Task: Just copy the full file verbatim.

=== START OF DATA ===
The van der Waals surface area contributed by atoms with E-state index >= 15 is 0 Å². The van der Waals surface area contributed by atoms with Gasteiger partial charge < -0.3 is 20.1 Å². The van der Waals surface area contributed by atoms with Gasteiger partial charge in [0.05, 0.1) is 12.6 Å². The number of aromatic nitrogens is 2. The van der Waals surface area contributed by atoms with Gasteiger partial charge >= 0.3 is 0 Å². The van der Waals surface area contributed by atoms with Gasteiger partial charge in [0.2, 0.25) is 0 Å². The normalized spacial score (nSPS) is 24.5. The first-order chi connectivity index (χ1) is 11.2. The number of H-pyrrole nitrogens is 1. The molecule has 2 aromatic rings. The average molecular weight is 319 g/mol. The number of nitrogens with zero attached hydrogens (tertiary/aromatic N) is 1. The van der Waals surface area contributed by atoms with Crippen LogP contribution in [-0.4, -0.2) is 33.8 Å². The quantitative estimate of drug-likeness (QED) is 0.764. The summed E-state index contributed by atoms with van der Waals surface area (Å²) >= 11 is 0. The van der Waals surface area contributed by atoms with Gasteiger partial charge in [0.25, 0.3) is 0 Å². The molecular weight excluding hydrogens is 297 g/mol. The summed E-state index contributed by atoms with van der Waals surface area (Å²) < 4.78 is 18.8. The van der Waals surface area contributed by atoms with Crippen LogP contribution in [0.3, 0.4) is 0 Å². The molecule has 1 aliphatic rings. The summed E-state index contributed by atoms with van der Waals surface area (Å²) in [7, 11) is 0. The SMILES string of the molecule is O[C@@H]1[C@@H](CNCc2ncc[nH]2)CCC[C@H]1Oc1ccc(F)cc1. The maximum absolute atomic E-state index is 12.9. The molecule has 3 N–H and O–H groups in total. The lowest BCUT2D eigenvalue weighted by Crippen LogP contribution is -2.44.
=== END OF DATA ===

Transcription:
The van der Waals surface area contributed by atoms with E-state index >= 15 is 0 Å². The van der Waals surface area contributed by atoms with Gasteiger partial charge < -0.3 is 20.1 Å². The van der Waals surface area contributed by atoms with Gasteiger partial charge in [0.05, 0.1) is 12.6 Å². The number of aromatic nitrogens is 2. The van der Waals surface area contributed by atoms with Gasteiger partial charge >= 0.3 is 0 Å². The van der Waals surface area contributed by atoms with Gasteiger partial charge in [0.2, 0.25) is 0 Å². The normalized spacial score (nSPS) is 24.5. The first-order chi connectivity index (χ1) is 11.2. The number of H-pyrrole nitrogens is 1. The molecule has 2 aromatic rings. The average molecular weight is 319 g/mol. The number of nitrogens with zero attached hydrogens (tertiary/aromatic N) is 1. The van der Waals surface area contributed by atoms with Crippen LogP contribution in [-0.4, -0.2) is 33.8 Å². The quantitative estimate of drug-likeness (QED) is 0.764. The summed E-state index contributed by atoms with van der Waals surface area (Å²) >= 11 is 0. The van der Waals surface area contributed by atoms with Gasteiger partial charge in [0.25, 0.3) is 0 Å². The molecular weight excluding hydrogens is 297 g/mol. The summed E-state index contributed by atoms with van der Waals surface area (Å²) < 4.78 is 18.8. The van der Waals surface area contributed by atoms with Crippen LogP contribution in [0.3, 0.4) is 0 Å². The molecule has 1 aliphatic rings. The summed E-state index contributed by atoms with van der Waals surface area (Å²) in [7, 11) is 0. The SMILES string of the molecule is O[C@@H]1[C@@H](CNCc2ncc[nH]2)CCC[C@H]1Oc1ccc(F)cc1. The maximum absolute atomic E-state index is 12.9. The molecule has 3 N–H and O–H groups in total. The lowest BCUT2D eigenvalue weighted by Crippen LogP contribution is -2.44.